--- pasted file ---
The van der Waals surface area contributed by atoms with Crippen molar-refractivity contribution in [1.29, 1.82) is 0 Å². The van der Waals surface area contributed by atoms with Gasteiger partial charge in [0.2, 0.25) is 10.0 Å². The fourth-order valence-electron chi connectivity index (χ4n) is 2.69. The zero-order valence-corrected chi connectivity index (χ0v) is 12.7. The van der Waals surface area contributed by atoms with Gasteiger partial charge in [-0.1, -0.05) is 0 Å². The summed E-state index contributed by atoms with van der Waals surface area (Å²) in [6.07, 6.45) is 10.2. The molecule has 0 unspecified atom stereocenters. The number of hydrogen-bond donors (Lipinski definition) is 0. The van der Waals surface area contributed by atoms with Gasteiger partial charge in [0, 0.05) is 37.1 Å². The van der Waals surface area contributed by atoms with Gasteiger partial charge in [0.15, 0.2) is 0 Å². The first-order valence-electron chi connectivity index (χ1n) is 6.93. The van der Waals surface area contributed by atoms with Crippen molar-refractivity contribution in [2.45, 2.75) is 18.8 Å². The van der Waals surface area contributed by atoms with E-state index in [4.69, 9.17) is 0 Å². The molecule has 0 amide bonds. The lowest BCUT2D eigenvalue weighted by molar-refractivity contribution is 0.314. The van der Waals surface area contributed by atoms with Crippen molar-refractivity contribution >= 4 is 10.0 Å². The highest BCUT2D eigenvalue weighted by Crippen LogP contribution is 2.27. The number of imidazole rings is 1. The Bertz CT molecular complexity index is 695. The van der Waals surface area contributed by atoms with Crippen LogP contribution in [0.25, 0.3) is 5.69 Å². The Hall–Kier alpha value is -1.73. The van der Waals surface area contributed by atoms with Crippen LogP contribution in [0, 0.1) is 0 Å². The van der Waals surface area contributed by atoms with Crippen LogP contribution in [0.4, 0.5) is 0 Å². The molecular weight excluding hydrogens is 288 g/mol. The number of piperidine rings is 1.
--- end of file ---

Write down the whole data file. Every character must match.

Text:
The van der Waals surface area contributed by atoms with Crippen molar-refractivity contribution in [1.29, 1.82) is 0 Å². The van der Waals surface area contributed by atoms with Gasteiger partial charge in [0.2, 0.25) is 10.0 Å². The fourth-order valence-electron chi connectivity index (χ4n) is 2.69. The zero-order valence-corrected chi connectivity index (χ0v) is 12.7. The van der Waals surface area contributed by atoms with Gasteiger partial charge in [-0.1, -0.05) is 0 Å². The summed E-state index contributed by atoms with van der Waals surface area (Å²) in [6.07, 6.45) is 10.2. The molecule has 0 unspecified atom stereocenters. The number of hydrogen-bond donors (Lipinski definition) is 0. The van der Waals surface area contributed by atoms with Gasteiger partial charge in [0, 0.05) is 37.1 Å². The van der Waals surface area contributed by atoms with Gasteiger partial charge in [0.15, 0.2) is 0 Å². The first-order valence-electron chi connectivity index (χ1n) is 6.93. The van der Waals surface area contributed by atoms with Crippen molar-refractivity contribution in [2.45, 2.75) is 18.8 Å². The van der Waals surface area contributed by atoms with E-state index in [4.69, 9.17) is 0 Å². The molecule has 0 amide bonds. The lowest BCUT2D eigenvalue weighted by molar-refractivity contribution is 0.314. The van der Waals surface area contributed by atoms with Crippen molar-refractivity contribution >= 4 is 10.0 Å². The highest BCUT2D eigenvalue weighted by Crippen LogP contribution is 2.27. The number of imidazole rings is 1. The Bertz CT molecular complexity index is 695. The van der Waals surface area contributed by atoms with Crippen LogP contribution in [0.25, 0.3) is 5.69 Å². The Hall–Kier alpha value is -1.73. The van der Waals surface area contributed by atoms with Crippen LogP contribution in [0, 0.1) is 0 Å². The van der Waals surface area contributed by atoms with Crippen LogP contribution in [0.4, 0.5) is 0 Å². The molecular weight excluding hydrogens is 288 g/mol. The number of piperidine rings is 1.